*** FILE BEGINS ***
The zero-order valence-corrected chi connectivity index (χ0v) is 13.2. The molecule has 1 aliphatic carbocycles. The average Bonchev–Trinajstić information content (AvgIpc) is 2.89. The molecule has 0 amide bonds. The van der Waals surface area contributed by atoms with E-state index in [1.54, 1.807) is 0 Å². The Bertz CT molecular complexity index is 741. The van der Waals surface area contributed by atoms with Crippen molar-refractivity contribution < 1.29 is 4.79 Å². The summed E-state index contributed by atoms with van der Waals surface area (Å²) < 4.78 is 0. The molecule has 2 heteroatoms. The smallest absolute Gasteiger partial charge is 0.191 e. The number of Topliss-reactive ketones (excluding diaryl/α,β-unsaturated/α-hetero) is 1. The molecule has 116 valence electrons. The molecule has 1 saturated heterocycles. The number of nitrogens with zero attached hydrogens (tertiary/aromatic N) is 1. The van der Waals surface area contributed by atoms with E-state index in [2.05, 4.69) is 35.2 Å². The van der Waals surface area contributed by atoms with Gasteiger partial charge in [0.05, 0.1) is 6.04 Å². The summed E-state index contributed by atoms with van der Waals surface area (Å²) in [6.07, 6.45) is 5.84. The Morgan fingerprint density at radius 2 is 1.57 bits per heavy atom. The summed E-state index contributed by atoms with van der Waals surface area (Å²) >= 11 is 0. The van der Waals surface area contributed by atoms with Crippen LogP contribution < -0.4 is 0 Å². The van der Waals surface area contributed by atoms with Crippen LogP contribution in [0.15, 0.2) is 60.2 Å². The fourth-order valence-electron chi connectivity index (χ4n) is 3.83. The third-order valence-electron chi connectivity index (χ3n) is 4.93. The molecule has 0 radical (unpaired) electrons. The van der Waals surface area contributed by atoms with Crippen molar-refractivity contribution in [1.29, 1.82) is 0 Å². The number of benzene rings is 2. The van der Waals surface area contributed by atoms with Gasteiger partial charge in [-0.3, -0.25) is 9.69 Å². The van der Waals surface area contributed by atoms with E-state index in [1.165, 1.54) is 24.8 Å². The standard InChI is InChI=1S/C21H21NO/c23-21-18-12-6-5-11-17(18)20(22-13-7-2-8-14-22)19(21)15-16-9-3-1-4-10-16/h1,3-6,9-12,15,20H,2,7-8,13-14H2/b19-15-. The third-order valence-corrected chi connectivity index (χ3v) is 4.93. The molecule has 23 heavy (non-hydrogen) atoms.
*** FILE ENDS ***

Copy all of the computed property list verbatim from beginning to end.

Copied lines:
The zero-order valence-corrected chi connectivity index (χ0v) is 13.2. The molecule has 1 aliphatic carbocycles. The average Bonchev–Trinajstić information content (AvgIpc) is 2.89. The molecule has 0 amide bonds. The van der Waals surface area contributed by atoms with E-state index in [1.54, 1.807) is 0 Å². The Bertz CT molecular complexity index is 741. The van der Waals surface area contributed by atoms with Crippen molar-refractivity contribution < 1.29 is 4.79 Å². The summed E-state index contributed by atoms with van der Waals surface area (Å²) < 4.78 is 0. The molecule has 2 heteroatoms. The smallest absolute Gasteiger partial charge is 0.191 e. The number of Topliss-reactive ketones (excluding diaryl/α,β-unsaturated/α-hetero) is 1. The molecule has 116 valence electrons. The molecule has 1 saturated heterocycles. The number of nitrogens with zero attached hydrogens (tertiary/aromatic N) is 1. The van der Waals surface area contributed by atoms with E-state index in [2.05, 4.69) is 35.2 Å². The van der Waals surface area contributed by atoms with Gasteiger partial charge in [0.05, 0.1) is 6.04 Å². The summed E-state index contributed by atoms with van der Waals surface area (Å²) in [6.07, 6.45) is 5.84. The Morgan fingerprint density at radius 2 is 1.57 bits per heavy atom. The summed E-state index contributed by atoms with van der Waals surface area (Å²) >= 11 is 0. The van der Waals surface area contributed by atoms with Crippen LogP contribution < -0.4 is 0 Å². The van der Waals surface area contributed by atoms with Crippen LogP contribution in [0.15, 0.2) is 60.2 Å². The fourth-order valence-electron chi connectivity index (χ4n) is 3.83. The third-order valence-electron chi connectivity index (χ3n) is 4.93. The molecule has 0 radical (unpaired) electrons. The van der Waals surface area contributed by atoms with Crippen molar-refractivity contribution in [1.29, 1.82) is 0 Å². The number of benzene rings is 2. The van der Waals surface area contributed by atoms with Gasteiger partial charge in [-0.3, -0.25) is 9.69 Å². The van der Waals surface area contributed by atoms with E-state index in [1.165, 1.54) is 24.8 Å². The standard InChI is InChI=1S/C21H21NO/c23-21-18-12-6-5-11-17(18)20(22-13-7-2-8-14-22)19(21)15-16-9-3-1-4-10-16/h1,3-6,9-12,15,20H,2,7-8,13-14H2/b19-15-. The third-order valence-corrected chi connectivity index (χ3v) is 4.93. The molecule has 23 heavy (non-hydrogen) atoms.